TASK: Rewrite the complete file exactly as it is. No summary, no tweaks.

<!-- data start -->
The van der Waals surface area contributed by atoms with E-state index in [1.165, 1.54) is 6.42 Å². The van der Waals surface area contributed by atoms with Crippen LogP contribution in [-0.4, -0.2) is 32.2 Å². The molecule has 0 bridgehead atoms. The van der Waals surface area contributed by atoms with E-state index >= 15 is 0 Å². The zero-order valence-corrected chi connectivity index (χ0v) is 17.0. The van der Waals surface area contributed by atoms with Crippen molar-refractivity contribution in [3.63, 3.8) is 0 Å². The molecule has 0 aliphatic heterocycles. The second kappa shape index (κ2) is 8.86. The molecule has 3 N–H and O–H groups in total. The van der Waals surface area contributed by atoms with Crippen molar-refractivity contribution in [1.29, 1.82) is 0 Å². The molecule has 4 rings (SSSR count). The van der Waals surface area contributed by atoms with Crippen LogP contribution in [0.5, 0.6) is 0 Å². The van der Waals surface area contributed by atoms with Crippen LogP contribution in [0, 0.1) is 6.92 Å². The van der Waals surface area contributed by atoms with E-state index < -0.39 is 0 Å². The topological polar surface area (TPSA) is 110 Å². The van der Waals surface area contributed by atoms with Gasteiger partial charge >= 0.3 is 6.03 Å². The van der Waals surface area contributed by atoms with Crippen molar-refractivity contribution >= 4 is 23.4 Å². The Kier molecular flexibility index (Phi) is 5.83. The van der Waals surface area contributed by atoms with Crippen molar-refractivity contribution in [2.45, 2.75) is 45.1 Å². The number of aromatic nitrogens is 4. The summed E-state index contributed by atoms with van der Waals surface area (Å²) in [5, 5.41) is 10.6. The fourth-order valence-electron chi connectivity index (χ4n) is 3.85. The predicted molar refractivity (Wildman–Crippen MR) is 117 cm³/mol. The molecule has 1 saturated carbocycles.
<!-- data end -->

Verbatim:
The van der Waals surface area contributed by atoms with E-state index in [1.165, 1.54) is 6.42 Å². The van der Waals surface area contributed by atoms with Crippen LogP contribution in [-0.4, -0.2) is 32.2 Å². The molecule has 0 bridgehead atoms. The van der Waals surface area contributed by atoms with E-state index >= 15 is 0 Å². The zero-order valence-corrected chi connectivity index (χ0v) is 17.0. The van der Waals surface area contributed by atoms with Crippen molar-refractivity contribution in [3.63, 3.8) is 0 Å². The molecule has 0 aliphatic heterocycles. The second kappa shape index (κ2) is 8.86. The molecule has 3 N–H and O–H groups in total. The van der Waals surface area contributed by atoms with Crippen molar-refractivity contribution in [1.29, 1.82) is 0 Å². The molecule has 4 rings (SSSR count). The van der Waals surface area contributed by atoms with Crippen LogP contribution in [0.5, 0.6) is 0 Å². The van der Waals surface area contributed by atoms with Crippen LogP contribution in [0, 0.1) is 6.92 Å². The van der Waals surface area contributed by atoms with E-state index < -0.39 is 0 Å². The topological polar surface area (TPSA) is 110 Å². The van der Waals surface area contributed by atoms with Gasteiger partial charge >= 0.3 is 6.03 Å². The van der Waals surface area contributed by atoms with Crippen molar-refractivity contribution >= 4 is 23.4 Å². The Kier molecular flexibility index (Phi) is 5.83. The van der Waals surface area contributed by atoms with Crippen molar-refractivity contribution in [2.45, 2.75) is 45.1 Å². The number of aromatic nitrogens is 4. The summed E-state index contributed by atoms with van der Waals surface area (Å²) in [5, 5.41) is 10.6. The fourth-order valence-electron chi connectivity index (χ4n) is 3.85. The predicted molar refractivity (Wildman–Crippen MR) is 117 cm³/mol. The molecule has 1 saturated carbocycles.